Forbidden Planet

– George Monbiot is brilliant,  He’s one of my favorites.   He has a way of taking things apart so clearly and laying all the pieces out.

– His theme here, that preventing global ecological and climatic disaster is in direct opposition to Capitalism, is not new.  

– Numerous others, like James Gustav Speth in The Bridge at the Edge of the World, have said precisely the same thing.

– The really scary bit is when you contrast the truth of their observations against the fact that the world’s impending ecological and climatic disasters have largely gone off the radar with the rise of the world’s financial crisis and that the main thing most folks are concerned with fixing is getting Capitalism back up on its feet, then you can see why many of us are thinking we’re doomed.

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Forbidden Planet

By George Monbiot, published in the Guardian 4th December 2012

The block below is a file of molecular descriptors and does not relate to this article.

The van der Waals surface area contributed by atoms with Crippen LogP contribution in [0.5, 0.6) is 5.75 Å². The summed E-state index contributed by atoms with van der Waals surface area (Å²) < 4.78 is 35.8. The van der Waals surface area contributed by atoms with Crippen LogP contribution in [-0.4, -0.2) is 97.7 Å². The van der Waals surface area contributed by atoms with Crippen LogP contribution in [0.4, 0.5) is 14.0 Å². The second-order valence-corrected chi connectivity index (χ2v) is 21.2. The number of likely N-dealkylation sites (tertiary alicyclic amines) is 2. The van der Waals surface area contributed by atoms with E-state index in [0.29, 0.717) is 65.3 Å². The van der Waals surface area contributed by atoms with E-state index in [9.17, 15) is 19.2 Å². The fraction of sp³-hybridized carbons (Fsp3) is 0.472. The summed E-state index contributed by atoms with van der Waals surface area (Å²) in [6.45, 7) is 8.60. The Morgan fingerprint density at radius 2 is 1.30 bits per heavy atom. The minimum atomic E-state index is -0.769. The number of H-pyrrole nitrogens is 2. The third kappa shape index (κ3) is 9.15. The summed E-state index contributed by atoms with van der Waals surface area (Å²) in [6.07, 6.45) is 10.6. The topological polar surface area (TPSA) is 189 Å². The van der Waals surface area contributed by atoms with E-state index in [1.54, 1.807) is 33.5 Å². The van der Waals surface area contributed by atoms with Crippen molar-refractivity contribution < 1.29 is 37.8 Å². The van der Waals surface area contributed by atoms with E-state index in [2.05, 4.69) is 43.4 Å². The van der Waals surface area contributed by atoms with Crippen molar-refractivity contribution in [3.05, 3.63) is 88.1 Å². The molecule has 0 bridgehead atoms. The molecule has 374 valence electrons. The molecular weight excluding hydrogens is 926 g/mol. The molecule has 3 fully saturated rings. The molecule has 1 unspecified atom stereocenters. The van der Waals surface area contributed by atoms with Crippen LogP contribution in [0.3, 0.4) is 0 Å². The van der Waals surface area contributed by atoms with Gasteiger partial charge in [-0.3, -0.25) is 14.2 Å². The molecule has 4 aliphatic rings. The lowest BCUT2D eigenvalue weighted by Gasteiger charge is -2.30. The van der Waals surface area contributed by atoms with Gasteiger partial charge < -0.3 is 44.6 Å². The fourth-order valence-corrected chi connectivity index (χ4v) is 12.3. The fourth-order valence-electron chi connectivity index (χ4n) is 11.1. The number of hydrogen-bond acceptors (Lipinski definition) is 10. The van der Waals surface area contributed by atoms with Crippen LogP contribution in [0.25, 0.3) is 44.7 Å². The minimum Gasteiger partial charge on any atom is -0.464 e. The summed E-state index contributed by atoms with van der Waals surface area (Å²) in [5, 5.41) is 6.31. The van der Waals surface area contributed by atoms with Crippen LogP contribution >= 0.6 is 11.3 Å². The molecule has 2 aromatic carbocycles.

Humankind’s greatest crisis coincides with the rise of an ideology that makes it impossible to address. By the late 1980s, when it became clear that manmade climate change endangered the living planet and its people, the world was in the grip of an extreme political doctrine, whose tenets forbid the kind of intervention required to arrest it.

Neoliberalism, also known as market fundamentalism or laissez-faire economics, purports to liberate the market from political interference. The state, it asserts, should do little but defend the realm, protect private property and remove barriers to business. In practice it looks nothing like this. What neoliberal theorists call shrinking the state looks more like shrinking democracy: reducing the means by which citizens can restrain the power of the elite. What they call “the market” looks more like the interests of corporations and the ultra-rich(1). Neoliberalism appears to be little more than a justification for plutocracy.

The doctrine was first applied in Chile in 1973, as former students of the University of Chicago, schooled in Milton Friedman’s extreme prescriptions and funded by the CIA, worked alongside General Pinochet to impose a programme that would have been impossible in a democratic state. The result was an economic catastrophe, but one in which the rich – who took over Chile’s privatised industries and unprotected natural resources – prospered exceedingly(2).

– More…


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